This old legend might be the first military myth new recruits come across, and it might have been around for as long as saltpeter itself. Despite the combined efforts of science, health education, and common sense, somehow, the myth of the military adding saltpeter to the food or beverages in basic training still persists. History with Using Nitrated Sodium Salts Why would the Army, Navy, Air Force, Coast Guard, or Marine Corps do such a thing? The legend says they would add saltpeter to...
The Christy Collection
Military Stories and Articles
In the 1970s, while trying to complete my undergraduate degree at Penn State Univ., I ended up on the Dean’s “other” list. With my academic career teetering on failure, I became interested in other options for my future.
The original GI Bill was in place but would soon be changed to the newer version where matching funds were promised. I delayed-enlisted before the deadline at the Pittsburgh, PA recruiting office, which offered billets for either Cape May, NJ, or Alameda, CA. Interested in further travel, I opted for CA.
Women have been involved in aviation from the beginnings of both lighter-than air travel and as airplanes, helicopters and space travel were developed. Women pilots were also formerly called "aviatrices". During World War II, women from every continent helped with war efforts and though mostly restricted from military flight many of the female pilots flew in auxiliary services. Americans Refused to Believe the War Was Inevitable Like most Americans in the late 1930s, President Franklin...
USS Tampa's short story began on August 9, 1912, when the U.S. Revenue Service Cutter (UCRC) Miami, built by the Newport News Shipbuilding and Drydock Corp, was commissioned at Arundel Cove, MD. The ship was named for the Miami Indian tribe rather than for the then little settlement in South Florida. At the time, several revenue cutters were named after Indian tribes. The Miami was 190 ft long, with a 14.6-ft draft and a displacement of 1,181 tons. Her normal crew complement was 70 Officers...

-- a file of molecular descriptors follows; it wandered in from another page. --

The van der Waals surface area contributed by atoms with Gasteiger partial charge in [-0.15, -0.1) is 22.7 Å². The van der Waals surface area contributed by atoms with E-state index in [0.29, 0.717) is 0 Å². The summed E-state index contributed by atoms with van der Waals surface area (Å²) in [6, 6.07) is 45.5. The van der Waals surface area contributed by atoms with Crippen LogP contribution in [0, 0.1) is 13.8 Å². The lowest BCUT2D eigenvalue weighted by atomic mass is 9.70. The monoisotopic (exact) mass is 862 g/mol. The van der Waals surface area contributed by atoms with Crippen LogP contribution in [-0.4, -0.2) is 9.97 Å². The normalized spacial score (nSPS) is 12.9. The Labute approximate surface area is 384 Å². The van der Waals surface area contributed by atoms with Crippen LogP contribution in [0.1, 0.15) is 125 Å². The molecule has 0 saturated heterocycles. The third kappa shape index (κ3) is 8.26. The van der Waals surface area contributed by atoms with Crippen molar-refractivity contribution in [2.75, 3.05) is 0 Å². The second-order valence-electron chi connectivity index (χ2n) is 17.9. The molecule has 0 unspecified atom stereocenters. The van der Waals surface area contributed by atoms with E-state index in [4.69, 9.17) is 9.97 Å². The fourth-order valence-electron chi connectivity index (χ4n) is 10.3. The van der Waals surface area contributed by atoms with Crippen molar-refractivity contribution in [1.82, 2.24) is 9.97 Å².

Jeff Bridges is an Academy Award-winning actor, a musician, a photographer, and a philanthropist. He served in the US Coast Guard Reserves between 1967 and 1975, but he was a showbiz presence before he ever put on a uniform. The son of renowned Hollywood actor Lloyd Bridges, both his brother Beau and Jeff made appearances with their father on the TV series Sea Hunt between 1958 and 1960. Perhaps it was his father’s Coast Guard Auxiliary experience, combined with the Coast Guard role Lloyd...
Three things influenced my decision to join the Coast Guard.
First, I had just graduated from high school and did not have the drive to attend college.
When I became aware that I was not interested in finishing college in my sophomore year, I sought out the local Coast Guard recruiter, but they were not looking for entry-level recruits at that time. As my draft number was low and I was soon to be status 1A, Dad had served in the Navy in WWII, so I talked to the Navy recruiter and enlisted in December 1971.